Enter your mobile number or email address below and we'll send you a link to download the free Kindle App. Then you can start reading Kindle books on your smartphone, tablet, or computer - no Kindle device required.
To get the free app, enter your mobile phone number.
Other Sellers on Amazon
+ $3.99 shipping
+ $3.99 shipping
+ Free Shipping
The Rabbit Problem Hardcover – November 2, 2010
|New from||Used from|
Frequently bought together
Customers who bought this item also bought
From School Library Journal
Gr 1-5–If a pair of rabbits is put together under certain conditions (“NO Rabbits may leave the field”), how many will there be in one year? This puzzle, posed by Fibonacci in the 13th-century, is the premise for Gravett's latest work. The cover depicts a bemused rabbit calculating at a blackboard. The endpapers cast a wider view, with more of the problem shown visually and verbally. Readers follow a rabbit through an underground tunnel (title page) and emerge from a die-cut hole into a field –at the top of a calendar. As always, Gravett's design choices are perfect for enhancing the narrative. Now viewers turn the book lengthwise and watch the effects of the ever-multiplying bunnies in watercolor scenes on the top, while the hand-lettered notes and novelty items glued to the dates below reveal seasonal challenges. In March, while the stressed parents learn infant care, a baby book showcases a tiny ultrasound of the twins. July depicts bored bunnies watching carrots grow. A miniature newspaper (The Fibber) includes biographical information on the famous mathematician, personals, birth announcements, graphs, and horoscopes. Under an empty, snow-covered field and through the die-cut hole that follows December 31, a peek and a page turn reveal the population explosion leaping, literally, off the page in a sturdy pop-up spread. This hilarious (and accurate) tale can be enjoyed by the numerically challenged and gifted alike.–Wendy Lukehart, Washington DC Public Library. (c) Copyright 2010. Library Journals LLC, a wholly owned subsidiary of Media Source, Inc. No redistribution permitted.
* "In Gravett’s gifted hands, an old math problem springs to life—and more life and more life! Medieval mathematician Fibonacci’s “rabbit problem,” in which bunnies breed at a specified rate, provides the structure of this glorious faux–wall calendar that watches a rabbit community from January to December...Readers needn’t care about the math of Fibonacci Numbers to love the hilarious, jam-packed visual details, many of which are playfully metatextual...Endless fun to pore over for kids and math-minded or geeky adults.--Kirkus Reviews, starred review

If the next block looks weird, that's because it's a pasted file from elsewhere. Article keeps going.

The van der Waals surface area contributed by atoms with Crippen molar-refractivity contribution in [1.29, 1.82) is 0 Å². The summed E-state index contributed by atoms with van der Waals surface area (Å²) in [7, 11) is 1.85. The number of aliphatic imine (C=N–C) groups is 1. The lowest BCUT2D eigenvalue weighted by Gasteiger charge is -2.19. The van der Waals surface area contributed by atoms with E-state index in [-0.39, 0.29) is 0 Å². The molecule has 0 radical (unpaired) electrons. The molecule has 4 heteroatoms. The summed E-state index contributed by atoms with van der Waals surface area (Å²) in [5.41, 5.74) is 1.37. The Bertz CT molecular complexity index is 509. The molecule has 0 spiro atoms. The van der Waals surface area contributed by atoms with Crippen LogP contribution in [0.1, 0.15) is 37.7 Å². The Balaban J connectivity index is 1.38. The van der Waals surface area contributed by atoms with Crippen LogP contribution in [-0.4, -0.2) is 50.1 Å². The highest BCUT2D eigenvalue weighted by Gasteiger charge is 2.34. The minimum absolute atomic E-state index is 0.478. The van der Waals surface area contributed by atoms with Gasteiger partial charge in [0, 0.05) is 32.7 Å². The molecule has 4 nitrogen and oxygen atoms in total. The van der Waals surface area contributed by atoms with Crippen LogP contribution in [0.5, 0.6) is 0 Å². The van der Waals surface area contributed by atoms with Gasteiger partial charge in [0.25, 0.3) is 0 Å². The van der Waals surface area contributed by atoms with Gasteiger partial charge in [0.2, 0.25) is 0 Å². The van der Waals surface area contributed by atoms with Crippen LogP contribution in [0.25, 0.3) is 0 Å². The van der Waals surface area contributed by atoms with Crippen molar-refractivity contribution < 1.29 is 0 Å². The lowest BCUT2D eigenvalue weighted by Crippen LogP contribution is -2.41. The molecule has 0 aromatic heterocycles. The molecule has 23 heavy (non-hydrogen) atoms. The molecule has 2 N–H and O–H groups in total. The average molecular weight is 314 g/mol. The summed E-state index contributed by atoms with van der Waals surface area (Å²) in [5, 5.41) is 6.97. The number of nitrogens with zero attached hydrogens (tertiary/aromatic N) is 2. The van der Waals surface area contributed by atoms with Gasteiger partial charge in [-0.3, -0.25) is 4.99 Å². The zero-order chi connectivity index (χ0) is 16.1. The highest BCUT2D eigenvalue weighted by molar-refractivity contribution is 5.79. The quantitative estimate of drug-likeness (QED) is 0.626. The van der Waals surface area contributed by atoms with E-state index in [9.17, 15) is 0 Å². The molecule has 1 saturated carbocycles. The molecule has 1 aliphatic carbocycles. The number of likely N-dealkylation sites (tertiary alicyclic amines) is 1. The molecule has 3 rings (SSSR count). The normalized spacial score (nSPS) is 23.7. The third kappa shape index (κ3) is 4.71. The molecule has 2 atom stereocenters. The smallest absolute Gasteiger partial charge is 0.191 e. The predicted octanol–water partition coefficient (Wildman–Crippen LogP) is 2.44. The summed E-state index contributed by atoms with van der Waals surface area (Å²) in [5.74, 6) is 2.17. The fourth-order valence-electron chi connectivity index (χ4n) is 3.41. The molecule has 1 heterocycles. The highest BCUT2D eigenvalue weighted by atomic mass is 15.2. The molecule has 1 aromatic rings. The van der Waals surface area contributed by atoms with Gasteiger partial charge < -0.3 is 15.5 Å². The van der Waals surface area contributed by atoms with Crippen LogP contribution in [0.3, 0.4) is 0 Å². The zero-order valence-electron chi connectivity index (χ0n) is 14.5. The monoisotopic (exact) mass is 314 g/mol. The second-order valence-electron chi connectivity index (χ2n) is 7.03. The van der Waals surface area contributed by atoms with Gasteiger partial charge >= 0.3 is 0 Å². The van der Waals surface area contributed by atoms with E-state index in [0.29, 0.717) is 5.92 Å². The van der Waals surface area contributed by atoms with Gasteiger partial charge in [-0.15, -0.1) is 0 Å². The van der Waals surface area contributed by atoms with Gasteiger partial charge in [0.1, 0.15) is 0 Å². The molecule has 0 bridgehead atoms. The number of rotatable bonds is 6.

* "Whimsical ideas proliferate as fast as rabbits in Gravett's splendid sendup of Fibonacci's query."--Publishers Weekly, starred review
"This hilarious (and accurate) tale can be enjoyed by the numerically challenged and gifted alike."--School Library Journal
If you are a seller for this product, would you like to suggest updates through seller support?
Top Customer Reviews
With that said, I read it and I was blown away!!! This does not read like a normal book...rather, GET THIS...it's literally a calendar that documents specifically-related events in sequential ordering, and the initial questions are asking the readers to perform a basic task of predictive modeling that uses integer sequences to predict a future outcome. HOLY MOLY!!! As a researcher who is often working with statistics and data visualization, I am absolutely floored by the creativity to illustrate concrete numerical concepts using abstract out-of-the-box thinking. The author has a real gift.
This is a fantastic way to begin to show how one can apply basic quantitative modeling in the real-world, and why it is an important life skill. This book creates discussion that could be transitioned to something such as predicting how much food one will need for the next 7 days when they know the amount of food consumed each day will vary.
The illustrations in it are excellent, as is the interaction of the 'pop ups.' These popups contain their own interesting numerical trends and patterns, which a teacher could challenge students to find and identify, and it would give them a really creative task.
So it's a pretty awesome book. I admit I bought it purely because I own a rabbit, but upon reading it I was thoroughly impressed with the creativity. I highly recommend it.